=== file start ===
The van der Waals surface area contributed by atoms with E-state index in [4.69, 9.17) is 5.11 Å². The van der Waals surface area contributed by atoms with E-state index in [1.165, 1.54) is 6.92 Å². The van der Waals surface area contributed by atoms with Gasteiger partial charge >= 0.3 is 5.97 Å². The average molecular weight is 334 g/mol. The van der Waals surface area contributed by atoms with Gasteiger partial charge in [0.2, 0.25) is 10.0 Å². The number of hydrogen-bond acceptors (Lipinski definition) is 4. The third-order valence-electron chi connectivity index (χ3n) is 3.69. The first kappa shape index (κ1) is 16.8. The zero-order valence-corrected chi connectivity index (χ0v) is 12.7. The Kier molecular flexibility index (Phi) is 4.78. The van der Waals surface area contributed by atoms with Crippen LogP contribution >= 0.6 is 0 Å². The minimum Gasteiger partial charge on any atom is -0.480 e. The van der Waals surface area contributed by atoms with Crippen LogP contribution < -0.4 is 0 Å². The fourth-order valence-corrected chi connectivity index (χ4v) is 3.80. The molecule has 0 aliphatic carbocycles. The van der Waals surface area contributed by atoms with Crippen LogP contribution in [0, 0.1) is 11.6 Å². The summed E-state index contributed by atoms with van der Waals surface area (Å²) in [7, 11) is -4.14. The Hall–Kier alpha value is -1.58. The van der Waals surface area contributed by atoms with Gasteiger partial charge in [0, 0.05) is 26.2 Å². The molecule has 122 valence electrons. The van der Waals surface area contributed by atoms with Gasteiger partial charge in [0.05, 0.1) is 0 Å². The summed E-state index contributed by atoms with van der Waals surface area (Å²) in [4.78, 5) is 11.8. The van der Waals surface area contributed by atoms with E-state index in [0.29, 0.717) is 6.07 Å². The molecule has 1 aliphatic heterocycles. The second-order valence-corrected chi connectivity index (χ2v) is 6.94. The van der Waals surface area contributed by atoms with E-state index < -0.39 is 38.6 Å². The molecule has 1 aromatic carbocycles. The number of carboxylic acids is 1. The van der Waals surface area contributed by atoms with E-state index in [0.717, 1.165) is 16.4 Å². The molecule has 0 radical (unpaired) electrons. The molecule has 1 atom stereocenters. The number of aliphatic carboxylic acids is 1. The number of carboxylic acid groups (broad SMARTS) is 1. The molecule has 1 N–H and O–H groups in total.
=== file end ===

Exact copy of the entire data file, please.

The van der Waals surface area contributed by atoms with E-state index in [4.69, 9.17) is 5.11 Å². The van der Waals surface area contributed by atoms with E-state index in [1.165, 1.54) is 6.92 Å². The van der Waals surface area contributed by atoms with Gasteiger partial charge >= 0.3 is 5.97 Å². The average molecular weight is 334 g/mol. The van der Waals surface area contributed by atoms with Gasteiger partial charge in [0.2, 0.25) is 10.0 Å². The number of hydrogen-bond acceptors (Lipinski definition) is 4. The third-order valence-electron chi connectivity index (χ3n) is 3.69. The first kappa shape index (κ1) is 16.8. The zero-order valence-corrected chi connectivity index (χ0v) is 12.7. The Kier molecular flexibility index (Phi) is 4.78. The van der Waals surface area contributed by atoms with Crippen LogP contribution >= 0.6 is 0 Å². The minimum Gasteiger partial charge on any atom is -0.480 e. The van der Waals surface area contributed by atoms with Crippen LogP contribution < -0.4 is 0 Å². The fourth-order valence-corrected chi connectivity index (χ4v) is 3.80. The molecule has 0 aliphatic carbocycles. The van der Waals surface area contributed by atoms with Crippen LogP contribution in [0, 0.1) is 11.6 Å². The summed E-state index contributed by atoms with van der Waals surface area (Å²) in [7, 11) is -4.14. The Hall–Kier alpha value is -1.58. The van der Waals surface area contributed by atoms with Gasteiger partial charge in [0, 0.05) is 26.2 Å². The molecule has 122 valence electrons. The van der Waals surface area contributed by atoms with Gasteiger partial charge in [0.05, 0.1) is 0 Å². The summed E-state index contributed by atoms with van der Waals surface area (Å²) in [4.78, 5) is 11.8. The van der Waals surface area contributed by atoms with E-state index in [0.29, 0.717) is 6.07 Å². The molecule has 1 aliphatic heterocycles. The second-order valence-corrected chi connectivity index (χ2v) is 6.94. The van der Waals surface area contributed by atoms with E-state index < -0.39 is 38.6 Å². The molecule has 1 aromatic carbocycles. The number of carboxylic acids is 1. The van der Waals surface area contributed by atoms with E-state index in [0.717, 1.165) is 16.4 Å². The molecule has 0 radical (unpaired) electrons. The molecule has 1 atom stereocenters. The number of aliphatic carboxylic acids is 1. The number of carboxylic acid groups (broad SMARTS) is 1. The molecule has 1 N–H and O–H groups in total.